Father Smith receives legal permission to resume the use of his real name – Rev. Demetrius Gallitzin.
Bishop Egan visits Loretto and confirms 198 of Gallitzin’s parishioners.
Archbishop John Carroll, Archbishop of Baltimore and architect of the Catholic Church in the United States, dies.
Gallitzin publishes his Defense of Catholic Principles.
Saint Patrick Church in Newry is constructed and becomes the second parish in the area.
Gallitzin constructs a second, large-frame church at Loretto.
Gallitzin’s sister, Marianne, marries and so deprives her brother of his rightful inheritance.
Gallitzin publishes An Appeal to the Protestant Public in reply to Vindication of the Doctrines of the Reformation.
Gallitzin publishes A Letter to a Protestant Friend on the Holy Scriptures.
Gallitzin is appointed Vicar General of Western Pennsylvania.
Rev. Patrick Rafferty is appointed Assistant Pastor to Gallitzin.
Gallitzin oversees construction of a larger house and adjoining chapel, the present Prince Gallitzin Chapel House.
Gallitzin is thrown from his horse and suffers an injury to his leg, complicated by a hernia from which he never recovers.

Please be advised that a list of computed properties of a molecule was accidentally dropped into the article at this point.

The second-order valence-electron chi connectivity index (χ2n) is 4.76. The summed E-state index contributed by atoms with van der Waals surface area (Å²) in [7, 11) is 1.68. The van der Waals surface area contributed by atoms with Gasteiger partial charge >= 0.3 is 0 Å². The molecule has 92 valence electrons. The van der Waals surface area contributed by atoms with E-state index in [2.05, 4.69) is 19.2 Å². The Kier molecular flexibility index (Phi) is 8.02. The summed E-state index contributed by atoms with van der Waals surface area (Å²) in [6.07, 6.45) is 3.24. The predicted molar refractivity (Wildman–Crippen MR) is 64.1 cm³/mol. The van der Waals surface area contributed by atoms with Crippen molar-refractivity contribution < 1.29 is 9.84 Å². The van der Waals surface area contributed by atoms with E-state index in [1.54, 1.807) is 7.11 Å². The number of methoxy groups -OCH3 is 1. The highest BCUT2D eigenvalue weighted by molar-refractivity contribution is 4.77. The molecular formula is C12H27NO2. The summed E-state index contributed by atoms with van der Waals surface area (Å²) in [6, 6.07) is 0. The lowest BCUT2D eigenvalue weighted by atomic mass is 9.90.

Rev. Peter Lemcke is appointed assistant.
Johnstown’s first parish – Saint John Gualbert – is established.
Gallitzin publishes The Bible: Truth and Charity.
May 6, 1840
Rev. Demetrius Gallitzin dies.
He is buried three days later on May 9.
Saint Mary Parish is founded in Hollidaysburg.
Pope Gregory XVI creates the Diocese of Pittsburgh.
Gallitzin’s remains are exhumed and moved to a vault outside the church entrance.
Franciscan friars arrive at Loretto from Ireland and establish Saint Francis School for Boys.
Sisters of Mercy arrive in Loretto.
The city of Altoona is founded.
Sisters of Mercy establish the Saint Aloysius School for Girls.
The city of Altoona receives its first resident pastor, Father John Tuigg.
The third church is built at Loretto, constructed of brick. It is dedicated by Saint John Neumann, Bishop of Philadelphia.
Immaculate Conception Church – “Old Saint Mary’s” – in Altoona is built for German Catholics.
Sisters of Saint Joseph establish a foundation at Ebensburg.